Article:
What Are Post-Tax Benefits?

Post-tax benefit contributions, or post-tax deductions, are those that come out of an employee’s ordinary income after taxes.

These deductions have zero effect on taxable wages and the amount of tax owed, unlike pre-tax deductions, because they reduce net pay not gross pay.

Benefits deducted on a post-tax basis result in both employee and employer paying more in local and federal taxes, payroll tax, income tax, and employment tax, but, on the positive side, the worker won’t owe any income tax on these benefits when they use them in the future.

A post-tax deduction does impact an employee’s net income and should be managed by HR professionals who follow state and local laws regarding regulatory compliance.

Do Post-Tax Deductions Show on a W-2?

Some post-tax deductionswill show up on a W-2, such as Roth contributions, reported in Box 12, allowing the IRS to monitor the total amount contributed annually and make sure employees do not exceed the maximum yearly contribution.

What Are Examples of Post-Tax Benefits?

Some common examples of after-tax benefits you might want to include in your benefit package include the following:

1. Health Insurance Plans

Typically, health insurance is paid for with pre-tax gross income, but some employees may have post-tax premium payments.

Employers divide premiums between employees on an annual basis after taxation, but workers who don’t choose to enroll in company plans will find themselves with post-tax premiums.

It directly impacts the amount of federal taxes an employee pays and that employee’s eligibility for other benefits.

So, should you pay for health insurance before tax or after tax?

Well, this depends on the type of health insurance plan. Paying for medical insurance premiums with pre-tax dollars instead of after-tax dollars lowers the total amount of taxable income.

2. Lifestyle Spending Accounts (LSA)

Lifestyle Spending Accounts (LSA) are flexible wellness solutions providing employees with coverage for their choice of well-being options.

From fitness to meals, education to entertainment, family to pets, and more, Lifestyle Spending Accounts help reduce employee stress and increase their level of productivity and well-being.

  • Customization helps selections align with the employer brand.
  • Controls allow you to set geo-restrictions, eligible days, and spending limits.
  • Employees get to select which options they want to use.
  • Post-Tax Roth Contributions

A Roth IRA and a 401(k) are two types of post-tax retirement accounts.

Roth contributions use post-tax money. Many people find Roth IRAs preferable to a traditional 401(k), which has taxes upon withdrawal.

A Roth Individual Retirement Savings Account (IRA) is one where post-tax dollars can be added.

The earnings then grow without more taxes, and the owner can make a penalty-free, tax-freeRoth withdrawal after the age of 59.5 years and 5 years of owning the account.

After-tax 401(k) contributions give employees the power to invest additional funds into their retirement with tax-deferred growth until withdrawals.

3. Meal Allowances

Promote health, nutrition, and employee well-being by providing your team with a meal allowance.

Edenred Benefits has launchedTicket Restaurant, the most popular meal perk in more than 35 countries.

It can be used to pay for meals during working hours at local eateries, restaurants, and grocery stores, andthrough food-delivery apps with the convenience of aPrepaid Card funded monthly with a meal allowance.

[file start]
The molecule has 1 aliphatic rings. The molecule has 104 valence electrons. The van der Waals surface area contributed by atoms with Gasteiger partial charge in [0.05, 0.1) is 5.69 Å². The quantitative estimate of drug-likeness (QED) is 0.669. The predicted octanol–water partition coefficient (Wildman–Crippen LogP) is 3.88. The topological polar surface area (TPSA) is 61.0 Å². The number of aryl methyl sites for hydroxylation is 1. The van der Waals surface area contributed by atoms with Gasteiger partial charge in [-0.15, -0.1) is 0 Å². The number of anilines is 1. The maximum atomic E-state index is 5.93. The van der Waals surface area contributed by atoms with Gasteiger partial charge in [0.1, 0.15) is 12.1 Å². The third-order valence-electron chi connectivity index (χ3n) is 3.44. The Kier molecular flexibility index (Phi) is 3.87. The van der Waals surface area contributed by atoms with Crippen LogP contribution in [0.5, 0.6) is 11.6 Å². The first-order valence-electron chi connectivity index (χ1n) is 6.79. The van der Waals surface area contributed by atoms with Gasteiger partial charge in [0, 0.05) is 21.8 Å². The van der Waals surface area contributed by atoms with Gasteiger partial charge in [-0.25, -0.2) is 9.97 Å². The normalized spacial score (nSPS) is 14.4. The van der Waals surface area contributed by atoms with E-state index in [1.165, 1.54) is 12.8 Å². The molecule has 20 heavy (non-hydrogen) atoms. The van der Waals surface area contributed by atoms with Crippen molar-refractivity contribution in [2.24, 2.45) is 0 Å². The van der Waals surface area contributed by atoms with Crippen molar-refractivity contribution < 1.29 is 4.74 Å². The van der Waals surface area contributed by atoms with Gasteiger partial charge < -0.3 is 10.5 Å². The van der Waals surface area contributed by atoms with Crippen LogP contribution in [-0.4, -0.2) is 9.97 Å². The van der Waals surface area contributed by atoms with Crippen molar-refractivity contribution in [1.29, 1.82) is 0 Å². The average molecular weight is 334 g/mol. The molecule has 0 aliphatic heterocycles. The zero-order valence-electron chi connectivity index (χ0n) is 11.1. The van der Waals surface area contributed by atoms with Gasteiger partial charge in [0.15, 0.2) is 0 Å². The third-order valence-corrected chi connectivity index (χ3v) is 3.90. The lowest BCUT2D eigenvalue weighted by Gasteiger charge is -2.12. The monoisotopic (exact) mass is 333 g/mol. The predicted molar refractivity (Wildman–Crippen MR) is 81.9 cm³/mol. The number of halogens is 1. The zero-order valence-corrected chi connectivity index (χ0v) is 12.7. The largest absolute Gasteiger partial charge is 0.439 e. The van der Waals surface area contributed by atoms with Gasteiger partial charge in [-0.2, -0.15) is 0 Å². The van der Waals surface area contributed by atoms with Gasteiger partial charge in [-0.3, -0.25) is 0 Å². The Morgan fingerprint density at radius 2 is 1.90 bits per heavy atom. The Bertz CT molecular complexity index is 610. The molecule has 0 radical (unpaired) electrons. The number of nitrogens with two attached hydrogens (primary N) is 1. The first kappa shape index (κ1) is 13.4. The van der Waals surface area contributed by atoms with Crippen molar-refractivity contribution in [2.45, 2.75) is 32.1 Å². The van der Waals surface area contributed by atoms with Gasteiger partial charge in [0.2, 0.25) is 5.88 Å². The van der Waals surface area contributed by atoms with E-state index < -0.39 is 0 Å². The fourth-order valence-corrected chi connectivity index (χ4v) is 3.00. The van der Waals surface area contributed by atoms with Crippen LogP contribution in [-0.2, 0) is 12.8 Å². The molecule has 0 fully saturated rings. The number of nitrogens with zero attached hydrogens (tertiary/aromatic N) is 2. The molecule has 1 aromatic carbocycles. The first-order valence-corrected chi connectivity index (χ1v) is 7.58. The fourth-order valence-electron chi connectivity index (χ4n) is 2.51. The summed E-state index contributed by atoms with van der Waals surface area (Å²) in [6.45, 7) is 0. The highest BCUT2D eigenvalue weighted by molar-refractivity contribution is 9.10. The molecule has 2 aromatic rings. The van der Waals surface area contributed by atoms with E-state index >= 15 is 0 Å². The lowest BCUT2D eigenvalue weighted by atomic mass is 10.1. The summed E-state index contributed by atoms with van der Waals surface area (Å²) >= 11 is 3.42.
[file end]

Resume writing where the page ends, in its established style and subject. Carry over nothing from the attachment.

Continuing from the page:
• Provides flexible dining options for your team.
  • Increase loyalty and help your business grow.
  • Promotes good healthwith incentives to refuel with a nutritious meal.

5. AnytimePay

Give your employees access to their wages early with AnytimePay.                                                 

Many households are experiencing financial difficulties right now, so having the ability to access a paycheck in advance is more important than ever.

This non-traditional feature can enhance your benefits package and help improve employee satisfaction and financial well-being,helping employers stand out and positively impact company culture.

  • Employees who sign up for the program simply request funds from their next paycheck.
  • They log into the paycheck advance app and choose a funding amount (up to their available limit).
  • Funds are available in seconds.
  • It helps employees to avoid using high-interest credit cards.
  • Payments will always be processed within the same pay cycle, and payments will be deducted from the employee’s next paycheck.                                                                     

6. Insurance Premiums

Many types of policies for disability insurance, life insurance, and even health insurance premiums can be contributed after taxes.

  • Life insurance premiums, or life insurance post-tax deductions, are tax-deductible as a business-related expense. Group-term life insurance is the most common post-tax life insurance deduction.
  • Usually, an employee can elect to pay with pre- or post-tax contributions upon signing up for short-term disability (covers wages from 3 months to 1 year) and long-term disability (90 days to age 65) with their employer’s medical plan.

NOTE: Tax laws vary, and a tax advisor should be consulted.

How Edenred Can Help

The nuanced difference between post- and pre-tax benefits is something that needs to be fully understood to construct a stellar benefits package for your workforce.

Save time, money, and stress by turning to professionals who can help you define the distinctions between these two groups.

Make sure you and your employees understand what their compensation package holds and how it can best benefit all parties.

Schedule a meeting with Edenred, and we’ll help you overcome your benefit challenges today!

Are you interested in our solutions?